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Here’s Why the NYPD Stopped Releasing Discipline Records and What it Means

(DNAINFO) Murray Weiss | September 1, 2016 — The NYPD says it’s been unknowingly violating a 1976 law, but critics say they’re protecting their own.

The NYPD has stopped releasing “personnel orders,” which include police officer disciplinary actions, to the media insisting they have suddenly realized providing the information violated a 40-year-old state law.

It was “a lapse in oversight on our part [and when] brought to our attention, we corrected it,” Commissioner Bill Bratton said Tuesday of Section 50-A of the New York State civil rights code, which restricts officers’ personnel records from public release.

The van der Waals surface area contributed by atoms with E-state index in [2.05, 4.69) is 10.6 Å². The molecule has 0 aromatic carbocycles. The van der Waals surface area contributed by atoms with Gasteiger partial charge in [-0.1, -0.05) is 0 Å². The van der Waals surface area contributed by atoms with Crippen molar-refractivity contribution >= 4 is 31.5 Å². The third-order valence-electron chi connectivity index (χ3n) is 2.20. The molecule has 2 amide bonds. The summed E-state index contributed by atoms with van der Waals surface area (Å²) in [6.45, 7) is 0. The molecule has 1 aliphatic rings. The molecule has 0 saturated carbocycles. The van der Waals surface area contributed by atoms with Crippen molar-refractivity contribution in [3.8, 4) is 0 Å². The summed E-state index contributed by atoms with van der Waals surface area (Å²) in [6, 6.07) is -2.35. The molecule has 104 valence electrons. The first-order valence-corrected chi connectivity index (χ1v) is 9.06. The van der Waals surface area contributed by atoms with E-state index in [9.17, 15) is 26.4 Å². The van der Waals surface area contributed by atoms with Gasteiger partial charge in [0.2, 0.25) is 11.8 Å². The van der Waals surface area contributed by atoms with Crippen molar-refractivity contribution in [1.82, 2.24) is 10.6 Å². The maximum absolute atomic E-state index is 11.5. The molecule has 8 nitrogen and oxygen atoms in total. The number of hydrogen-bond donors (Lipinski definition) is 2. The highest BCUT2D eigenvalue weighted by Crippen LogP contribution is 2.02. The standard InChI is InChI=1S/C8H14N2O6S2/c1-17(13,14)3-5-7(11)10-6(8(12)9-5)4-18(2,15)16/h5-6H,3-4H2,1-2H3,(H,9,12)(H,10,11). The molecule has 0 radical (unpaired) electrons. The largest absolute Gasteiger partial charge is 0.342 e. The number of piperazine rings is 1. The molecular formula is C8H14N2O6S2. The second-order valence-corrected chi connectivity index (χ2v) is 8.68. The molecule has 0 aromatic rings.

And “the resolution,” Bratton continued, “despite all the hue and cry, is not with the police department, not with the city of New York, but with the legislature of the State of New York.”

But numerous former top police officials, department observers, and even long-time police labor leaders, who were pleased with the department’s sudden reversal, say the NYPD was well aware of 50-A for years.

Source: Here’s Why the NYPD Stopped Releasing Discipline Records and What it Means – Civic Center – DNAinfo New York